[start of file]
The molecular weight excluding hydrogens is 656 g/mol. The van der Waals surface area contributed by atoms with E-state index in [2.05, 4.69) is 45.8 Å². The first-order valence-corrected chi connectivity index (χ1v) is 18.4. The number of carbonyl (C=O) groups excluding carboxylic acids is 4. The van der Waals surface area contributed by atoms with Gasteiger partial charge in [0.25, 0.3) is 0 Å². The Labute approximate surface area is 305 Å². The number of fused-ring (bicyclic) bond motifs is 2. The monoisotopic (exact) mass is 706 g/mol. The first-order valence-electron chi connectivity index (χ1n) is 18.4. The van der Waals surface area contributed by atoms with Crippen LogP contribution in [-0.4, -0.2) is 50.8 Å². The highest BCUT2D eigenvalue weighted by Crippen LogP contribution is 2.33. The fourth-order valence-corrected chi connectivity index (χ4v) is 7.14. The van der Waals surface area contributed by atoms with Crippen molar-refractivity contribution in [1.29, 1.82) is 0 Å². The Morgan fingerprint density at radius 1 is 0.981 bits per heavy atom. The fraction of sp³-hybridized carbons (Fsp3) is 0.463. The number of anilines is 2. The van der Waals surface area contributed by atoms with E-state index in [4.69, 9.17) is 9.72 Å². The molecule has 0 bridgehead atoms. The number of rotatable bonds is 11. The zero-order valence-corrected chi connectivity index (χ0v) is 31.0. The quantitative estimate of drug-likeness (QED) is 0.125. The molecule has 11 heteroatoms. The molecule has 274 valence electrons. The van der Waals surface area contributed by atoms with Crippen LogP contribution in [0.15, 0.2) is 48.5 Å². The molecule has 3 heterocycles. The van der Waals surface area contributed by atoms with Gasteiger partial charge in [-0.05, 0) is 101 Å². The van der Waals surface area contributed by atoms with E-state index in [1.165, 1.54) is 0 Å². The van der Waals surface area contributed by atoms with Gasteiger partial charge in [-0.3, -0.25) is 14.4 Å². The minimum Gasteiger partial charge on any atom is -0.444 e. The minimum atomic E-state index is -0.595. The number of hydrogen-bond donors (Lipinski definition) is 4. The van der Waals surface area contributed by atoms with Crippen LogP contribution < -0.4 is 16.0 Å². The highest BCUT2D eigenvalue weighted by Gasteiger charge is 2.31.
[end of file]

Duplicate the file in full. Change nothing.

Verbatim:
The molecular weight excluding hydrogens is 656 g/mol. The van der Waals surface area contributed by atoms with E-state index in [2.05, 4.69) is 45.8 Å². The first-order valence-corrected chi connectivity index (χ1v) is 18.4. The number of carbonyl (C=O) groups excluding carboxylic acids is 4. The van der Waals surface area contributed by atoms with Gasteiger partial charge in [0.25, 0.3) is 0 Å². The Labute approximate surface area is 305 Å². The number of fused-ring (bicyclic) bond motifs is 2. The monoisotopic (exact) mass is 706 g/mol. The first-order valence-electron chi connectivity index (χ1n) is 18.4. The van der Waals surface area contributed by atoms with Crippen LogP contribution in [-0.4, -0.2) is 50.8 Å². The highest BCUT2D eigenvalue weighted by Crippen LogP contribution is 2.33. The fourth-order valence-corrected chi connectivity index (χ4v) is 7.14. The van der Waals surface area contributed by atoms with Crippen molar-refractivity contribution in [1.29, 1.82) is 0 Å². The Morgan fingerprint density at radius 1 is 0.981 bits per heavy atom. The fraction of sp³-hybridized carbons (Fsp3) is 0.463. The number of anilines is 2. The van der Waals surface area contributed by atoms with E-state index in [4.69, 9.17) is 9.72 Å². The molecule has 0 bridgehead atoms. The number of rotatable bonds is 11. The zero-order valence-corrected chi connectivity index (χ0v) is 31.0. The quantitative estimate of drug-likeness (QED) is 0.125. The molecule has 11 heteroatoms. The molecule has 274 valence electrons. The van der Waals surface area contributed by atoms with Crippen LogP contribution in [0.15, 0.2) is 48.5 Å². The molecule has 3 heterocycles. The van der Waals surface area contributed by atoms with Gasteiger partial charge in [-0.05, 0) is 101 Å². The van der Waals surface area contributed by atoms with E-state index in [1.165, 1.54) is 0 Å². The van der Waals surface area contributed by atoms with Gasteiger partial charge in [-0.3, -0.25) is 14.4 Å². The minimum Gasteiger partial charge on any atom is -0.444 e. The minimum atomic E-state index is -0.595. The number of hydrogen-bond donors (Lipinski definition) is 4. The van der Waals surface area contributed by atoms with Crippen LogP contribution < -0.4 is 16.0 Å². The highest BCUT2D eigenvalue weighted by Gasteiger charge is 2.31.